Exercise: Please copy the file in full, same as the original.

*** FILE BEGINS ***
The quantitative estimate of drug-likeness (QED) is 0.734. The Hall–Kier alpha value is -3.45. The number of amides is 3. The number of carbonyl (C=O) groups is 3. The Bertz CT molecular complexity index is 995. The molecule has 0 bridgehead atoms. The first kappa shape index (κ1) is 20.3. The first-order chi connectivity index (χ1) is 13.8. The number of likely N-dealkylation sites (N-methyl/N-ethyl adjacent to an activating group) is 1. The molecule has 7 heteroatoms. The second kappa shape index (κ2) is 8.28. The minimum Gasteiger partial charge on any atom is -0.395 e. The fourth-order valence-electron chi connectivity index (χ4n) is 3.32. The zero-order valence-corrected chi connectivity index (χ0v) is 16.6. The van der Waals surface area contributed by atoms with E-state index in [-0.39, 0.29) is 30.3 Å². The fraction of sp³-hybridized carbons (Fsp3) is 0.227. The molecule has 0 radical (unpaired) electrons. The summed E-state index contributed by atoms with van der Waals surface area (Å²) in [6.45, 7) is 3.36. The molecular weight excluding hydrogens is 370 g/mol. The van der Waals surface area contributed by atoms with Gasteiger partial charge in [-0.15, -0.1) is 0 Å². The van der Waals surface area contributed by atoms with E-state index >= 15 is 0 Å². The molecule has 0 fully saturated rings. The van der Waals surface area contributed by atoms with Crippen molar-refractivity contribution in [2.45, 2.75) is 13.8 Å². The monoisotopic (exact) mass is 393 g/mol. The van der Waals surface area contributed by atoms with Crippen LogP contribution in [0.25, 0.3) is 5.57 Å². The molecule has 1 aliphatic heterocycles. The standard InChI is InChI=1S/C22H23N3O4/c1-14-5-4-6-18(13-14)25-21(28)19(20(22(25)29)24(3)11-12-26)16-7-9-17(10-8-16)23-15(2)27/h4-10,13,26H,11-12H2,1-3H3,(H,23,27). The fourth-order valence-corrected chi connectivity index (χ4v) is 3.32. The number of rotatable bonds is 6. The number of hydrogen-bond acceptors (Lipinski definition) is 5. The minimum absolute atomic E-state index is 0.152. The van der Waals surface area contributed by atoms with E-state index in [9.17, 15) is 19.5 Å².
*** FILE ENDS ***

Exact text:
The quantitative estimate of drug-likeness (QED) is 0.734. The Hall–Kier alpha value is -3.45. The number of amides is 3. The number of carbonyl (C=O) groups is 3. The Bertz CT molecular complexity index is 995. The molecule has 0 bridgehead atoms. The first kappa shape index (κ1) is 20.3. The first-order chi connectivity index (χ1) is 13.8. The number of likely N-dealkylation sites (N-methyl/N-ethyl adjacent to an activating group) is 1. The molecule has 7 heteroatoms. The second kappa shape index (κ2) is 8.28. The minimum Gasteiger partial charge on any atom is -0.395 e. The fourth-order valence-electron chi connectivity index (χ4n) is 3.32. The zero-order valence-corrected chi connectivity index (χ0v) is 16.6. The van der Waals surface area contributed by atoms with E-state index in [-0.39, 0.29) is 30.3 Å². The fraction of sp³-hybridized carbons (Fsp3) is 0.227. The molecule has 0 radical (unpaired) electrons. The summed E-state index contributed by atoms with van der Waals surface area (Å²) in [6.45, 7) is 3.36. The molecular weight excluding hydrogens is 370 g/mol. The van der Waals surface area contributed by atoms with Gasteiger partial charge in [-0.15, -0.1) is 0 Å². The van der Waals surface area contributed by atoms with E-state index >= 15 is 0 Å². The molecule has 0 fully saturated rings. The van der Waals surface area contributed by atoms with Crippen molar-refractivity contribution in [2.45, 2.75) is 13.8 Å². The monoisotopic (exact) mass is 393 g/mol. The van der Waals surface area contributed by atoms with Crippen LogP contribution in [0.25, 0.3) is 5.57 Å². The molecule has 1 aliphatic heterocycles. The standard InChI is InChI=1S/C22H23N3O4/c1-14-5-4-6-18(13-14)25-21(28)19(20(22(25)29)24(3)11-12-26)16-7-9-17(10-8-16)23-15(2)27/h4-10,13,26H,11-12H2,1-3H3,(H,23,27). The fourth-order valence-corrected chi connectivity index (χ4v) is 3.32. The number of rotatable bonds is 6. The number of hydrogen-bond acceptors (Lipinski definition) is 5. The minimum absolute atomic E-state index is 0.152. The van der Waals surface area contributed by atoms with E-state index in [9.17, 15) is 19.5 Å².